It’s Monday 11th February and we finally put a face to the call…

I do hope that you are all well, sitting comfortably and ready and raring for the week ahead. In the Luangwa it’s been a little bit soggy and the water is at its highest point so far, this season, which is absolutely magical. It’s also however a slight cause of concern and Daudi was sent out with a ruler to measure the distance between the water and the bank. The markers are in now, so we are fully in the know with every step up or down that the water levels make.

Enough about the Luangwa River, this week we are heading over to Kuthengo where we are hearing from Jason and Steegan.

“Hello everyone, welcome back to the lush Kuthengo Camp where the birds are always chirping and the staff are always smiling!

We hope that you have had a wonderful start to the New Year and have already begun your plans to visit Malawi once again.

The atmosphere around camp is beginning to look and feel really romantic with Valentines Day around the corner. Sunsets have been spectacular to witness with a full sky of golden reds and yellows. So, you can imagine the sundowner drinks after a game drive are a highlight for many around this time of year!

Most evenings while our guests are sitting around the fire enjoying a drink and chatting about their days’ safari will be interrupted by a whooping noise. Many seasoned guests will know straight away that it is a hyena, while others have never heard that sound at all.

The call that has been studied the most in the field is the “whoop”: a very loud and musical call that often starts with a very low tone which is then modulated up and down in pitch. The whoop is a distance communication call that the hyenas use to announce their presence when they are out of visual contact. Did you know that each Hyena has a destinct whoop that other hyenas can identify?

We would often wake up the next morning and find hyena spoor around camp, although a little unnerving, it is still pretty awesome to know that we have them close to camp…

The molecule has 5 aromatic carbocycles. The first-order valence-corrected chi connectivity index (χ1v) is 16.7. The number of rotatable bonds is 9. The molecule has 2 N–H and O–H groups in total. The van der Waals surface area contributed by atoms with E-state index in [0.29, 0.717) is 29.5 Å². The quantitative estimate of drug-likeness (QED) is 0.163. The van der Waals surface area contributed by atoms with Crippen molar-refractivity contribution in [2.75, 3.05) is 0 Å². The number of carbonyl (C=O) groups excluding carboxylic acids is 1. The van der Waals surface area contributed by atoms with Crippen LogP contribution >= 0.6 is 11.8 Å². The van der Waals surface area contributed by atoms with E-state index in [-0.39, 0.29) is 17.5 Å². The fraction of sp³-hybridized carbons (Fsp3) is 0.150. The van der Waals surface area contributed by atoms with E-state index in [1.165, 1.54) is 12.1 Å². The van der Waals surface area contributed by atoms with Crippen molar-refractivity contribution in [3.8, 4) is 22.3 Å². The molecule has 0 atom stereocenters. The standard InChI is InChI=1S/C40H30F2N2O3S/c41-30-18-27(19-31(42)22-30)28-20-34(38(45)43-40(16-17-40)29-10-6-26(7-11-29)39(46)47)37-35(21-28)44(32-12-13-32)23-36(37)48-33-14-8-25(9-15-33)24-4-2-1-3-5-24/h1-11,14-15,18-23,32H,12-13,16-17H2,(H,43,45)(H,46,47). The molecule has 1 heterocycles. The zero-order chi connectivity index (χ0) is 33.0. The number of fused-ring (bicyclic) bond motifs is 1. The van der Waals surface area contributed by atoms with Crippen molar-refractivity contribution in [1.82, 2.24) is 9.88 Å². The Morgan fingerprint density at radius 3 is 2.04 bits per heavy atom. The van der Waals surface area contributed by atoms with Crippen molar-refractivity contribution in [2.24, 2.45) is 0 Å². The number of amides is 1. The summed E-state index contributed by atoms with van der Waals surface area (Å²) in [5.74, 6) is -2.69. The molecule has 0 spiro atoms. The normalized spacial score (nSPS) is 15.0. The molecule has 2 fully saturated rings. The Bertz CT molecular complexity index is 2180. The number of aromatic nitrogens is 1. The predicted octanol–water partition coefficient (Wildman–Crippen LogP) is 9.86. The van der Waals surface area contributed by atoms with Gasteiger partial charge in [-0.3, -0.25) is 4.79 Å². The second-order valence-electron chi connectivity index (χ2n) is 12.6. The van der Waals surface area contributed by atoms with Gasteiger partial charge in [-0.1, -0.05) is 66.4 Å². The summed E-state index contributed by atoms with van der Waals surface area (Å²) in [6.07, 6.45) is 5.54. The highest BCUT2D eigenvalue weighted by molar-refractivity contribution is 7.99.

One late afternoon while out on a drive, Jason witnessed something that no other guest here at Kuthengo has ever witnessed. He saw a lone male Hyena taking a nap on the side of the road!

This must be the face to the call that we have been hearing so often. We have decided to call him Hazen and hope that he sticks around so that future guests can get a glimpse of this amazing creature!

Among other news, along with our new swimming pool, we have finally got our new wooden boat … there are still a few alterations that need to be done but the good news is that it is here and finally sailing the Shire River at Kuthengo Camp!

It can comfortably seat 8 people with their own “window” seat as well as a large spot for lounging in the front. She has officially been named Elise after Ton & Margaux’s youngest daughter.

As a new season approaches, we are looking forward to welcoming all the guests coming to us in Liwonde National Park. It is goodbye for now, but see you soon!

Jason and Steegan Smith – Managers at Kuthengo Camp.

Thanks so very much Jason and Steegan everything sounds like it is going wonderfully over at Kuthengo. After such lovely news my job is done, and I don’t need to say anything further except to wish you a wonderful week with plenty of smiles and laughter; and don’t forget to look after each other.

 

 

 

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